Screenshot of the Camera Plus app screen with the airsnap remote control button highlighted.
If you use your iPhone for layout photography as I do, there are several instances where it would be nice to be able to focus the lens and trigger the shutter remotely. First, you may have compositions where, although you can get the camera in position, it’s physically difficult (or impossible) to see the screen. Being able to have a second ios device that allows you to see what’s on the camera is very handy.
Second, for many photos I use “focus stacking” with the Helicon Focus software. Focus stacking means you take a series of photos at different focal lengths and the program combines them into one composite with amazing depths of field. If the camera location is such that you can’t use a tripod, and it often is, this means you need to lightly touch the phone for every shot to set the focus and trigger the shutter. If you’re not careful, you’ll accidentally move the camera and ruin your composition. Remote control means you don’t need to touch the camera.
The Camera Plus app is a simple to use program that has a feature called “AirSnap” that allows you to use one iPhone to take the photos. A second ios device can see what is on the “camera phone”, change it’s focus and trigger the shutter. The second device is called the remote. The basic Camera Plus app was either free or very cheap, I can’t remember. You’ll need to put it on both devices. Make sure wifi and bluetooth are enabled on both devices as well. Turn them on and they’ll “talk to one another” and connect.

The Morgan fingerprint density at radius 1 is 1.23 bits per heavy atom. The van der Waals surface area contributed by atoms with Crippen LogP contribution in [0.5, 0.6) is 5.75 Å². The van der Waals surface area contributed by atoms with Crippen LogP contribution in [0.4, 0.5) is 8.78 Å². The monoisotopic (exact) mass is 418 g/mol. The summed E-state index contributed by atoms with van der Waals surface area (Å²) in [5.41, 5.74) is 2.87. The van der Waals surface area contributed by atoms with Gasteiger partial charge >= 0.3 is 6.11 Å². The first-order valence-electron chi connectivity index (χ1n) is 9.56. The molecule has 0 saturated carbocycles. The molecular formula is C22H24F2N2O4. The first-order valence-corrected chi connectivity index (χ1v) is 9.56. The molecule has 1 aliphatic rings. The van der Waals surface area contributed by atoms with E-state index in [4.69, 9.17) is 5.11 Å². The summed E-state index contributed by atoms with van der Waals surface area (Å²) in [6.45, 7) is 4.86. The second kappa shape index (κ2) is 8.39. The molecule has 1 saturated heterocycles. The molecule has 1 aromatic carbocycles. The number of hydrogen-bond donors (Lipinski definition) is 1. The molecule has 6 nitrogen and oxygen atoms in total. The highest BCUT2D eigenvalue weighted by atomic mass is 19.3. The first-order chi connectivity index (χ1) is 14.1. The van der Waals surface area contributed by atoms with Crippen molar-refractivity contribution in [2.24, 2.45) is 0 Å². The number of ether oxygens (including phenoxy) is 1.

There were two small glitches, both of which aren’t that big of a deal. When you hit the air snap button on the devices the screen will tell you which one is the camera and which is the remote. When I first did this, things were reversed and what I wanted to be the camera was assigned as the remote and vice versa. Apparently the order with which you tap the air snap icon one the respective devices matters. Second, the image on the remote screen isn’t nearly as clear as that of the camera screen but I found that didn’t really matter that much.
Having found a “mostly” non-glitchy way of remotely controlling my iphone camera opens up a lot of new possibilities in terms of composition because I can now place the camera anywhere I want without having to worry about seeing through the viewfinder.